Designing agile organizations

Every manager has run into bureaucratic inertia. Some have complained that getting a bureaucracy to change direction is like turning around an aircraft carrier in a narrow channel. Even more frustrating are the situations in which no one disagrees that things have to change.

So why is organizational change so slow and so painful?

Often it is because organizational units share power over decisions and actions. Collaboration between such units—or across functional areas, or between government departments and agencies, or between countries—becomes an exercise in what some management theorists have called the “complexity of joint action.” With multiple decision-makers, each decision entails some degree of “friction,” which adds time to the process.

In such circumstances it is easily possible for all players to agree on the precise aim of a joint enterprise, and on a blueprint for action—and for the enterprise to grind to a halt in spite of this agreement. What seems obvious and easy is actually extremely convoluted and complex.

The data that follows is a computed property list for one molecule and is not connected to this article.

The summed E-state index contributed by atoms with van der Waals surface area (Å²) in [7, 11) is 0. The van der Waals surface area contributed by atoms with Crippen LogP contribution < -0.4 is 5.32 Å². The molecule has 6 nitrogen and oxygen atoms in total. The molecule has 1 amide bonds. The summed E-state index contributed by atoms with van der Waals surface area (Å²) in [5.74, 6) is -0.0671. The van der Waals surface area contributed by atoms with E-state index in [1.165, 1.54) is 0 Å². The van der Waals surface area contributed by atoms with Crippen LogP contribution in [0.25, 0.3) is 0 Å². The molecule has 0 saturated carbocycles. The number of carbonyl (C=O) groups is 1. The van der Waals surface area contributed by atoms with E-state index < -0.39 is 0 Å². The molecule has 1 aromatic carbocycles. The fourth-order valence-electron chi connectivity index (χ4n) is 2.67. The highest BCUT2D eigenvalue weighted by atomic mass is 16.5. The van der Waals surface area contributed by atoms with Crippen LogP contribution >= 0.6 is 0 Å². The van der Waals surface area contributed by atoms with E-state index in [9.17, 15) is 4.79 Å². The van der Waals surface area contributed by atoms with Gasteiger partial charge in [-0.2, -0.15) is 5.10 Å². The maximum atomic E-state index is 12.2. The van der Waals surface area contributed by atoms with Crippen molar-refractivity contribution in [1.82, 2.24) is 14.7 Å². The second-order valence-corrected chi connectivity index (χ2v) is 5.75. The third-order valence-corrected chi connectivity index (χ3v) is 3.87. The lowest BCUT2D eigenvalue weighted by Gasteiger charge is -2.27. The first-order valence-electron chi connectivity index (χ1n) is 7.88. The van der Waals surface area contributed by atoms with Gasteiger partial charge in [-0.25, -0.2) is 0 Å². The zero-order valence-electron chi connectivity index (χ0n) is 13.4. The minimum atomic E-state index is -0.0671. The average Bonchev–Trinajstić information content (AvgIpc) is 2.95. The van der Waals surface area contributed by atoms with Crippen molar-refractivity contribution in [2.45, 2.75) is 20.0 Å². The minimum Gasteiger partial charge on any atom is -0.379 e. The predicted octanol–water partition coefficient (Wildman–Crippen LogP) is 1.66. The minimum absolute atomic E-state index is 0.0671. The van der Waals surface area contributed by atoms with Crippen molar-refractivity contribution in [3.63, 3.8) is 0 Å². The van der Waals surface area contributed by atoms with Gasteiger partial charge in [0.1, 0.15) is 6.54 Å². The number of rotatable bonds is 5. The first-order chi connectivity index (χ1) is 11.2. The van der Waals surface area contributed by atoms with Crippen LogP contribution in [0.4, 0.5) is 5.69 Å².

For example, I recently worked on a project whose aim was to centralize certain core administrative functions across a vast bureaucracy. It seemed obvious to everyone concerned, from the designers of the project to the implementers and those whose work would be radically transformed, that these moves were necessary and that they would result in big cost savings and better work experiences.

But once we really got into the work, we discovered the range of interdependencies between these seemingly straightforward administrative functions. We identified over 70 individual administrative actions within four major functional areas. We had not initially appreciated that these interdependencies would grow geometrically over time, as more participants became directly involved in the new processes. Nor did we realize the difficulty of obtaining consensus between the major participants. Once we did, our problem-solving focus shifted from more rational organization design to consensus building.

Problems of joint decision and action have become more common, with the advent of more horizontal structures in government bureaucracies. This is not to say we need to return to rigid hierarchy and all the problems it entailed. But a healthy respect for the difficulties of joint action is a pre-requisite for anyone who proposes, designs, or implements such an initiative.

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